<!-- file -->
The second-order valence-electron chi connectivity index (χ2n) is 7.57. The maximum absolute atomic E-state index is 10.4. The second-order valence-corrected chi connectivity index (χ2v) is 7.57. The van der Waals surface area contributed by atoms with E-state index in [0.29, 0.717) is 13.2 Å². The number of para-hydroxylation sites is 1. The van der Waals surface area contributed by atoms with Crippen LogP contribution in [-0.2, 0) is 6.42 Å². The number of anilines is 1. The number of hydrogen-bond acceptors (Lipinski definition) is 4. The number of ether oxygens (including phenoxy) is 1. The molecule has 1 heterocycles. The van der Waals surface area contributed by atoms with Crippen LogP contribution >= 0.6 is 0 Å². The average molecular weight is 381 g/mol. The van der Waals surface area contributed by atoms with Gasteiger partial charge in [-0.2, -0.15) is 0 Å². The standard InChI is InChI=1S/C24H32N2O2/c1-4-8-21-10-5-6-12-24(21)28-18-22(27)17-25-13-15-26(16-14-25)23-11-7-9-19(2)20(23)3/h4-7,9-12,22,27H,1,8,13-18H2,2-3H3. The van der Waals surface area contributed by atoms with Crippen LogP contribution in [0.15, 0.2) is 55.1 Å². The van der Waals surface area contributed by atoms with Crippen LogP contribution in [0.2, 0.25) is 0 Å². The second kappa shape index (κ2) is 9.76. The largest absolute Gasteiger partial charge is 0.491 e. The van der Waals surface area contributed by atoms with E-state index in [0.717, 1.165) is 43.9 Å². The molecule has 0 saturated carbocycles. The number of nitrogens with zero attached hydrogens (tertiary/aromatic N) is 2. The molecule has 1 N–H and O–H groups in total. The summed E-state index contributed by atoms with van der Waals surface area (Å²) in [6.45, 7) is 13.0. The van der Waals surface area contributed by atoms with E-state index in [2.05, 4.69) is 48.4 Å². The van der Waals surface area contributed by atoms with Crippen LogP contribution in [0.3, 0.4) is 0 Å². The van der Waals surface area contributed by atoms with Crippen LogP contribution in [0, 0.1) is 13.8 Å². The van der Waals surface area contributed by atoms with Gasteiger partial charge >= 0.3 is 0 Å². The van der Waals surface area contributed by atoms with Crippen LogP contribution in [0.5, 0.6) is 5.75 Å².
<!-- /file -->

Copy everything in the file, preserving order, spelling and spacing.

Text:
The second-order valence-electron chi connectivity index (χ2n) is 7.57. The maximum absolute atomic E-state index is 10.4. The second-order valence-corrected chi connectivity index (χ2v) is 7.57. The van der Waals surface area contributed by atoms with E-state index in [0.29, 0.717) is 13.2 Å². The number of para-hydroxylation sites is 1. The van der Waals surface area contributed by atoms with Crippen LogP contribution in [-0.2, 0) is 6.42 Å². The number of anilines is 1. The number of hydrogen-bond acceptors (Lipinski definition) is 4. The number of ether oxygens (including phenoxy) is 1. The molecule has 1 heterocycles. The van der Waals surface area contributed by atoms with Crippen LogP contribution >= 0.6 is 0 Å². The average molecular weight is 381 g/mol. The van der Waals surface area contributed by atoms with Gasteiger partial charge in [-0.2, -0.15) is 0 Å². The standard InChI is InChI=1S/C24H32N2O2/c1-4-8-21-10-5-6-12-24(21)28-18-22(27)17-25-13-15-26(16-14-25)23-11-7-9-19(2)20(23)3/h4-7,9-12,22,27H,1,8,13-18H2,2-3H3. The van der Waals surface area contributed by atoms with Crippen LogP contribution in [0.15, 0.2) is 55.1 Å². The van der Waals surface area contributed by atoms with Crippen LogP contribution in [0.2, 0.25) is 0 Å². The second kappa shape index (κ2) is 9.76. The largest absolute Gasteiger partial charge is 0.491 e. The van der Waals surface area contributed by atoms with E-state index in [0.717, 1.165) is 43.9 Å². The molecule has 0 saturated carbocycles. The number of nitrogens with zero attached hydrogens (tertiary/aromatic N) is 2. The molecule has 1 N–H and O–H groups in total. The summed E-state index contributed by atoms with van der Waals surface area (Å²) in [6.45, 7) is 13.0. The van der Waals surface area contributed by atoms with E-state index in [2.05, 4.69) is 48.4 Å². The van der Waals surface area contributed by atoms with Crippen LogP contribution in [0.3, 0.4) is 0 Å². The van der Waals surface area contributed by atoms with Crippen LogP contribution in [0, 0.1) is 13.8 Å². The van der Waals surface area contributed by atoms with Gasteiger partial charge >= 0.3 is 0 Å². The van der Waals surface area contributed by atoms with Crippen LogP contribution in [0.5, 0.6) is 5.75 Å².